expanded situations where writings that are intended as Wills would be allowed,
but requires that the burden of proof on the proponent would be by clear and
convincing evidence. Possibly a Christmas card with handwritten notes could be
presented as a Will or Codicil.
  To present a non-formal Will or writing
requires an expensive Complaint and Order to Show Cause to be filed in the
Superior Court, and a hearing in front of a Superior Court Judge.
  Be careful; have a Will done properly by an
experienced attorney.

   Beware of the “Elective share” rights of a
new spouse. Have a Prenuptial Agreement if entering into a 2nd
elective share provisions of the present Code has still not been changed
yet.  Currently, the new spouse who is
not given money in a Will can challenge the terms of the Will. This is called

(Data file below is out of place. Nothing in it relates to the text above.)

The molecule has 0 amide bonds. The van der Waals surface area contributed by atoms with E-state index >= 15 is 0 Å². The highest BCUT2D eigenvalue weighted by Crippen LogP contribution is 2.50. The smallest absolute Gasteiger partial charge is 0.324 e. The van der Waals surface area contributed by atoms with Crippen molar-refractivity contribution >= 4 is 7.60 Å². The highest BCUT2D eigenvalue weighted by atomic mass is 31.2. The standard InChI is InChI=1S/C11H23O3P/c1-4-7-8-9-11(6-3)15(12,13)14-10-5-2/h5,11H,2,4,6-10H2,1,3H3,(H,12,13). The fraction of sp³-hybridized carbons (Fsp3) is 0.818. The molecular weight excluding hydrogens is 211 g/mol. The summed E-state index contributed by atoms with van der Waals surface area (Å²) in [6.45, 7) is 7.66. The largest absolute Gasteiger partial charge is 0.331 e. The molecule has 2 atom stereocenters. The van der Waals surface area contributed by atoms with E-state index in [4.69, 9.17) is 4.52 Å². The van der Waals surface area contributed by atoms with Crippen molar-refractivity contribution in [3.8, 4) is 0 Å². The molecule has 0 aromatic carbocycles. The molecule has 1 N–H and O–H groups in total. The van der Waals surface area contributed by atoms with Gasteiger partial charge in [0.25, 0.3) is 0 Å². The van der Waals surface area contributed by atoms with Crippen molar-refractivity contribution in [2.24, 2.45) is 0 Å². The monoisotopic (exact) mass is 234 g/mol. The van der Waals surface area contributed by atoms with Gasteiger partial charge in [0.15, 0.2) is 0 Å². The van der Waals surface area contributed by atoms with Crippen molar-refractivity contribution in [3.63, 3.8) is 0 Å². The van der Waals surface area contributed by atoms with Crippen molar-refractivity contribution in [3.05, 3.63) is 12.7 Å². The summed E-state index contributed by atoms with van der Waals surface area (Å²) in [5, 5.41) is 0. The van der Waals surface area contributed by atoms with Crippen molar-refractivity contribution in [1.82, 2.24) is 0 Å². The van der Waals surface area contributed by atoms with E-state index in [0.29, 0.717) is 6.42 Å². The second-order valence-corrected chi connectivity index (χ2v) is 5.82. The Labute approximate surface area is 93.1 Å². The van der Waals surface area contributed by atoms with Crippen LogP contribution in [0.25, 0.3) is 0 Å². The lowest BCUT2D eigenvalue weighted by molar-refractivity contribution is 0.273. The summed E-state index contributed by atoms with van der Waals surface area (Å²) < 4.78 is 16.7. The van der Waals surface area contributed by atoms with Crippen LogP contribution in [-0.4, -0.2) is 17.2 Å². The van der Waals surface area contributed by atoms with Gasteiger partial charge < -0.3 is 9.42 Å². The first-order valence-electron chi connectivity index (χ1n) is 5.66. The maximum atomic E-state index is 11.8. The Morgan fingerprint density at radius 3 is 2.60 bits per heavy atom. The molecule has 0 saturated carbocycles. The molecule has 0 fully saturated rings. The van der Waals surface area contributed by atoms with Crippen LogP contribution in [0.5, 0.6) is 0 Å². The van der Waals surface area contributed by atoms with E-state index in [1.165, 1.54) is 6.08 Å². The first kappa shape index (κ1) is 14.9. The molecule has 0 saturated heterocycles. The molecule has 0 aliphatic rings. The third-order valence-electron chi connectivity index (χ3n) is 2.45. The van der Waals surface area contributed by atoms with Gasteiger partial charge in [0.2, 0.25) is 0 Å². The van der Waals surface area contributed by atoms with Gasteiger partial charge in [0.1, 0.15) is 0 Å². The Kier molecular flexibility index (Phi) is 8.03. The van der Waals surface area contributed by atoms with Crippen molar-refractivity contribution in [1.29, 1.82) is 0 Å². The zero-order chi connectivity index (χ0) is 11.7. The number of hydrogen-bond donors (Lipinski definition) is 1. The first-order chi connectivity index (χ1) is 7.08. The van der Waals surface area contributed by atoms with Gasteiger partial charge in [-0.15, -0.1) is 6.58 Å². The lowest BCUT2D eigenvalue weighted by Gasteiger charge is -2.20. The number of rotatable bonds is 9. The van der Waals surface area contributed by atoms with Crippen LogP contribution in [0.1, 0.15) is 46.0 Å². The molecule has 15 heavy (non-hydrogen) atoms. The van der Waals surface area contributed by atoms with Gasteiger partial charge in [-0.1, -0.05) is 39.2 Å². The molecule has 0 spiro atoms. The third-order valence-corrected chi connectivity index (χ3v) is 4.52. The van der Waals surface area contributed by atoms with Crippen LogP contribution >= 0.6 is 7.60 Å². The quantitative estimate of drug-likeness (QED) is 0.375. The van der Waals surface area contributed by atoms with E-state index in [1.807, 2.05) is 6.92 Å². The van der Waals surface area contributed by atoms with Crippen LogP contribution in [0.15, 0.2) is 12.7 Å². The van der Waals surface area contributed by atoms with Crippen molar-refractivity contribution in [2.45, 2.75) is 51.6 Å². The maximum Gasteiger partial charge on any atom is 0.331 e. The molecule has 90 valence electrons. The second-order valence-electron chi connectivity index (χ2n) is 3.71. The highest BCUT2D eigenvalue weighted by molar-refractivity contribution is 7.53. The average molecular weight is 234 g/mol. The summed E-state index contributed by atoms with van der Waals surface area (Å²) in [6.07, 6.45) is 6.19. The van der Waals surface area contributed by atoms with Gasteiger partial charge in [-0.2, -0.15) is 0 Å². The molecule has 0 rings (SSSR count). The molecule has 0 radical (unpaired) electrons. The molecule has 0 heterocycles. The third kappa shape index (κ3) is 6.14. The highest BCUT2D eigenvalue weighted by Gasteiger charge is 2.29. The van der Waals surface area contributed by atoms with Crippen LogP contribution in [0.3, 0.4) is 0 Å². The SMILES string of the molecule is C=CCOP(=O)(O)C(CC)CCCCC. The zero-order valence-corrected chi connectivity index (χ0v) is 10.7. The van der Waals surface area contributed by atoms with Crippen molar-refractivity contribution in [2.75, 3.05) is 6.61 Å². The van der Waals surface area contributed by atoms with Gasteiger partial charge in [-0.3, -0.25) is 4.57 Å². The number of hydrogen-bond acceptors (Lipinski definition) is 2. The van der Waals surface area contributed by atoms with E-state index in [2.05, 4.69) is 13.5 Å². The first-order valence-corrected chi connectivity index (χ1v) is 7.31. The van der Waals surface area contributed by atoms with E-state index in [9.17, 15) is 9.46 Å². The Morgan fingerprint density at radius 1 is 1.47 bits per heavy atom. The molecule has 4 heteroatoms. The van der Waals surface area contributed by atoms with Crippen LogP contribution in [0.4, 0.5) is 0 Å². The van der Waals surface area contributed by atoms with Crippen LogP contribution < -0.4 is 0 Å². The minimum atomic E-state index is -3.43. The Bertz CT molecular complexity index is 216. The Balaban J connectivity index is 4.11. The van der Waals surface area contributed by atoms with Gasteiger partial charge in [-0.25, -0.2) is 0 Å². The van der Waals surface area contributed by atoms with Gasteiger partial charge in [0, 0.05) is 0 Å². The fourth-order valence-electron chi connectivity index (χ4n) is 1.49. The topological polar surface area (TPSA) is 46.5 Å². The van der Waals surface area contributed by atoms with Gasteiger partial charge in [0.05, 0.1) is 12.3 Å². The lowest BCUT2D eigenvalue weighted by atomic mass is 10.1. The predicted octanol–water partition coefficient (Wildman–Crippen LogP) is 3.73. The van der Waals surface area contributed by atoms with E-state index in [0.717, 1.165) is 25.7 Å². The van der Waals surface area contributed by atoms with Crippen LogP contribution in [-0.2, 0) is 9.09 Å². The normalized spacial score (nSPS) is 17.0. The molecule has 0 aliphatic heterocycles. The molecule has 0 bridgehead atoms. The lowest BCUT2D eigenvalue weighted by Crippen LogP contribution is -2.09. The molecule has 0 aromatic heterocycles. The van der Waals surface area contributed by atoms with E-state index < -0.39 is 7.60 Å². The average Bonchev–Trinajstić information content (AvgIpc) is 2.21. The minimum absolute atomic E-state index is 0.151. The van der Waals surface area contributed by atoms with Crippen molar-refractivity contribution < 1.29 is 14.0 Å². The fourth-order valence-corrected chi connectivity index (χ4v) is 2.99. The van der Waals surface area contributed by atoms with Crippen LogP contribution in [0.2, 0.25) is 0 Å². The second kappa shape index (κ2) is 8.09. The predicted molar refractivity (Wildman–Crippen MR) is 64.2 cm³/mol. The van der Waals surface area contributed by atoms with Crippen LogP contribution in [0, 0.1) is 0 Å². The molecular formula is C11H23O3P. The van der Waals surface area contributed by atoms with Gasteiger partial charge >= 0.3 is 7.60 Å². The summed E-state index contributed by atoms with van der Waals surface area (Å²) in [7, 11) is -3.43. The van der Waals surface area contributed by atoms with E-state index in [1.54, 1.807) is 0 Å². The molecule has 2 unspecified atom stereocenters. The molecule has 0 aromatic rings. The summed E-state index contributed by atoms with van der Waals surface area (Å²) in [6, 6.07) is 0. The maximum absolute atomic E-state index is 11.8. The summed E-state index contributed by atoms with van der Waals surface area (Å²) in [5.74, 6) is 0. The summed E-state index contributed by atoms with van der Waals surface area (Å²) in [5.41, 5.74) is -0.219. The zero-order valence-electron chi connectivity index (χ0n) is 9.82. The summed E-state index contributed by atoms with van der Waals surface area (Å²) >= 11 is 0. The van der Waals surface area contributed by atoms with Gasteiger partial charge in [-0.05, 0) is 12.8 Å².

"electing against the Will by a spouse". A spouse could receive up to
1/3 of the estate, even if only married for 2 weeks. The spouse must file a Caveat
or lawsuit in Superior Court.  We suggest
a formal prenuptial agreement in 2nd marriage situations.
            A Testator now means both male and female
individuals, removing the term “Testatrix”. Will forms that say executrix
should not be used.
        The law provides a statute of
limitations with respect to creditor claims against a decedent's estate. There
is no longer a need to publish a Notice Limiting Creditors.

5. NJ Supreme
Court held a Will could be void if signed under suspicious circumstances
When there is a confidential
relationship coupled with suspicious circumstances, undue influence is presumed
and the burden of proof shifts to the Will proponent to overcome the
there is undue influence in making of Will and transfer by Deed of a house by